National Children’s Commissioner

Budget Review 2012–13 Index

Ian McCluskey

The Government will provide $3.5 million over four years to establish and fund a National Children’s Commissioner (NCC) to operate within the Australian Human Rights Commission (AHRC).[1]

The AHRC already protects and promotes human rights within Australia. The establishment of the NCC will assist the AHRC in relation to children’s issues.

On 29 April 2012, in announcing the creation of the NCC, Ministers Roxon, Macklin and Collins stated that: 

  • the NCC would focus on promoting the rights, wellbeing and development of children and young people in Australia
  • the establishment of the NCC was a key action under the Government’s National Framework for Protecting Australia’s Children 2009–2020 and
  • the NCC is to be a national advocate for children, complementing the work already being performed by states and territories. [2]

The NCC’s interests will include the promotion of public awareness of issues affecting children, the conduct of research and education programs, and consultation with children and representative organisations.  The NCC will also monitor Commonwealth legislation, policies and programs which impact upon children’s rights, wellbeing and development.  On the international level, the NCC will be able to monitor Australia’s level of compliance with the United Nations Convention on the Rights of the Child.

Funding for the establishment of the NCC will be fully offset from savings across the Attorney-General’s and Families, Housing, Community Services and Indigenous Affairs (FaHCSIA) portfolios.

The NCC will join the six existing Commissioners at the AHRC: the Human Rights Commissioner, the Aboriginal and Torres Strait Islander Social Justice Commissioner, the Age Discrimination Commissioner, the Race Discrimination Commissioner, the Disability Discrimination Commissioner, and the Sex Discrimination Commissioner.

Legislation to establish the office of the NCC will be introduced in 2012 and the NCC is expected to take office at the end of the year. 

The Australian Greens have welcomed the Government’s announcement.  Senator Sarah Hanson-Young stated she had previously introduced two bills into the Senate which sought to establish an office of Children’s Commissioner.  Senator Hanson-Young is now looking forward to reviewing the Government’s Bill later this year.[3]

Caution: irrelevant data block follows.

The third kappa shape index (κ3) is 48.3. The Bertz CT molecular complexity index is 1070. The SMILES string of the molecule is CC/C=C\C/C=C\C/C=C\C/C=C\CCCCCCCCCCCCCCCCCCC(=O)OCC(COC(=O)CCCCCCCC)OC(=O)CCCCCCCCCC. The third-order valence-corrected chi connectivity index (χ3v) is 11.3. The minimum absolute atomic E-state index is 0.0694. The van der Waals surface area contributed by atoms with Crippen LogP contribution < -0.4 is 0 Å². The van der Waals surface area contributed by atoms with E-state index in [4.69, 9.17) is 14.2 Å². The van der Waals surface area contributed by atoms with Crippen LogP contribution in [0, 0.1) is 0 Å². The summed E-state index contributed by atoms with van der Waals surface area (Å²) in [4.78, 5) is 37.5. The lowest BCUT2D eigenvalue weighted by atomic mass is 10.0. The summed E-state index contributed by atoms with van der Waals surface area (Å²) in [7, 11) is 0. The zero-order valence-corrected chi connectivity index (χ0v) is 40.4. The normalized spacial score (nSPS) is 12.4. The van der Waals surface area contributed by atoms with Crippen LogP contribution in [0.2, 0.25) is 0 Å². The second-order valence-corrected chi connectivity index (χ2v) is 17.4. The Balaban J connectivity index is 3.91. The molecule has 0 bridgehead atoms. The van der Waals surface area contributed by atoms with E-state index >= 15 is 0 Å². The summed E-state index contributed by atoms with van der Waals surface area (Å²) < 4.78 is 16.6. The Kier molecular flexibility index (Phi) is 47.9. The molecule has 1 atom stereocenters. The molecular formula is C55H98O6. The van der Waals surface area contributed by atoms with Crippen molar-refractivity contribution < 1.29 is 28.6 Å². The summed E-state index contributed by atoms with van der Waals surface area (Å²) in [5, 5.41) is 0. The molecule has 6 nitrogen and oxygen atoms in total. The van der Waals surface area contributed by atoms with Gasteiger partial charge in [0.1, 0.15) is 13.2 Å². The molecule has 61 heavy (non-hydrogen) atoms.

Families Australia CEO Brian Babington welcomed the establishment of the NCC, seeing it as ‘a major step forward in promoting the wellbeing and safety of Australia’s children and young people’.[4] 

Ben Schokman of the Human Rights Law Centre noted that the creation of the NCC has been advocated by NGOs for some time and was a key recommendation of the UN Committee on the Rights of the Child in its last review of Australia in 2005.[5]  Mr Schokman also noted that the UN Human Rights Council recommended the office of NCC be created when it reviewed Australia’s human rights record in 2011.[6]  Certain comparable jurisdictions, such as the United Kingdom, New Zealand and Norway already have full-time children’s rights commissioners.[7]



[1].       Australian Government, Budget measures: budget paper no.2: 2012-13, Commonwealth of Australia, Canberra, 2012, pp. 86–87, viewed 10 May 2012.

[2].       N Roxon (Attorney-General, Minister for Emergency Management), J Macklin (Minister for Families, Community Services and Indigenous Affairs) and J Collins (Minister for Community Services), Gillard Government to establish National Children’s Commissioner, media release, 29 April 2012, viewed 10 May 2012. 

3.     Government to adopt Greens push for a National Children’s Commissioner a welcome step: Greens, media release, 30 April 2012, viewed 17 May 2012.

[4].       Families Australia,  National Children's Commissioner: a welcome move, media release, 29 April 2012, viewed 17 May 2012.

5.     UN Committee on the Rights of the Child, UN Committee on the Rights of the Child: Concluding Observations, Australia, 20 October 2005, paras. 15-16, viewed 17 May 2012.

6.     UN Human Rights Council, Report of the Working Group on the Universal Periodic Review: Australia, par. 86.28, 24 March 2011, viewed 17 May 2012.

[7].      Human Rights Law Centre, New National Children’s Commissioner will promote and protect the human rights of vulnerable children and young people, media release, 29 Apr 2012, viewed 17 May 2012.

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